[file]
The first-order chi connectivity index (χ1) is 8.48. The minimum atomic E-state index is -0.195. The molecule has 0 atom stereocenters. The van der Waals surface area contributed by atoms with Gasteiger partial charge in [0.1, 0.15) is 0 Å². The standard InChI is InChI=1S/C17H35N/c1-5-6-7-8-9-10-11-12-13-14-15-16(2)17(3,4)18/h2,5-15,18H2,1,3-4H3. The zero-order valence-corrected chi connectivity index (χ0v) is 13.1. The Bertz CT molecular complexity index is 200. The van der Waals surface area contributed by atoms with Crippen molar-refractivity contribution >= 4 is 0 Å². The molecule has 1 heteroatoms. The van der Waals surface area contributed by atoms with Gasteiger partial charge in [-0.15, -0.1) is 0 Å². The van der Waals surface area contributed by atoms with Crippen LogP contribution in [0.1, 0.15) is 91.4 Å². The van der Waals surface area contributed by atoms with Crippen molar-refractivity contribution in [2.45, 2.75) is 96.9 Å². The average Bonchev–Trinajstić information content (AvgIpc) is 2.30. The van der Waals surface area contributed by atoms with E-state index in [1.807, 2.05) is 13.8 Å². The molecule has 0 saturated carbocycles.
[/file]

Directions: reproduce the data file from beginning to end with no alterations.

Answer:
The first-order chi connectivity index (χ1) is 8.48. The minimum atomic E-state index is -0.195. The molecule has 0 atom stereocenters. The van der Waals surface area contributed by atoms with Gasteiger partial charge in [0.1, 0.15) is 0 Å². The standard InChI is InChI=1S/C17H35N/c1-5-6-7-8-9-10-11-12-13-14-15-16(2)17(3,4)18/h2,5-15,18H2,1,3-4H3. The zero-order valence-corrected chi connectivity index (χ0v) is 13.1. The Bertz CT molecular complexity index is 200. The van der Waals surface area contributed by atoms with Crippen molar-refractivity contribution >= 4 is 0 Å². The molecule has 1 heteroatoms. The van der Waals surface area contributed by atoms with Gasteiger partial charge in [-0.15, -0.1) is 0 Å². The van der Waals surface area contributed by atoms with Crippen LogP contribution in [0.1, 0.15) is 91.4 Å². The van der Waals surface area contributed by atoms with Crippen molar-refractivity contribution in [2.45, 2.75) is 96.9 Å². The average Bonchev–Trinajstić information content (AvgIpc) is 2.30. The van der Waals surface area contributed by atoms with E-state index in [1.807, 2.05) is 13.8 Å². The molecule has 0 saturated carbocycles.